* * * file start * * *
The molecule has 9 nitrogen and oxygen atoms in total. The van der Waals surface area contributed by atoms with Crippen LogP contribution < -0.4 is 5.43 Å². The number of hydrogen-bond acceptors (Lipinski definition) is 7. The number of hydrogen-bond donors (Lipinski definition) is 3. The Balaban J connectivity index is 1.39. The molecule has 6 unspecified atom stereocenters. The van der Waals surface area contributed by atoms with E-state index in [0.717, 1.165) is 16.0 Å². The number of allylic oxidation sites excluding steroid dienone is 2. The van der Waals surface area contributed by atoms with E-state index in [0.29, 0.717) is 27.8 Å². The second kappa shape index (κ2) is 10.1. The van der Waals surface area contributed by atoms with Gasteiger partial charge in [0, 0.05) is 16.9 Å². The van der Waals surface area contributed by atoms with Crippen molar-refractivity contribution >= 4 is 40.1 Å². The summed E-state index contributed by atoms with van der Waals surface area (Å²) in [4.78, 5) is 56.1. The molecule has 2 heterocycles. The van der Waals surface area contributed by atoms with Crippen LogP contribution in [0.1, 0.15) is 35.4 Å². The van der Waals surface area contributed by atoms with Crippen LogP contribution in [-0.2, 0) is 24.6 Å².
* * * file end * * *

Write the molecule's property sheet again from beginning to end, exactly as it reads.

The molecule has 9 nitrogen and oxygen atoms in total. The van der Waals surface area contributed by atoms with Crippen LogP contribution < -0.4 is 5.43 Å². The number of hydrogen-bond acceptors (Lipinski definition) is 7. The number of hydrogen-bond donors (Lipinski definition) is 3. The Balaban J connectivity index is 1.39. The molecule has 6 unspecified atom stereocenters. The van der Waals surface area contributed by atoms with E-state index in [0.717, 1.165) is 16.0 Å². The number of allylic oxidation sites excluding steroid dienone is 2. The van der Waals surface area contributed by atoms with E-state index in [0.29, 0.717) is 27.8 Å². The second kappa shape index (κ2) is 10.1. The van der Waals surface area contributed by atoms with Gasteiger partial charge in [0, 0.05) is 16.9 Å². The van der Waals surface area contributed by atoms with Crippen molar-refractivity contribution >= 4 is 40.1 Å². The summed E-state index contributed by atoms with van der Waals surface area (Å²) in [4.78, 5) is 56.1. The molecule has 2 heterocycles. The van der Waals surface area contributed by atoms with Crippen LogP contribution in [0.1, 0.15) is 35.4 Å². The van der Waals surface area contributed by atoms with Crippen LogP contribution in [-0.2, 0) is 24.6 Å².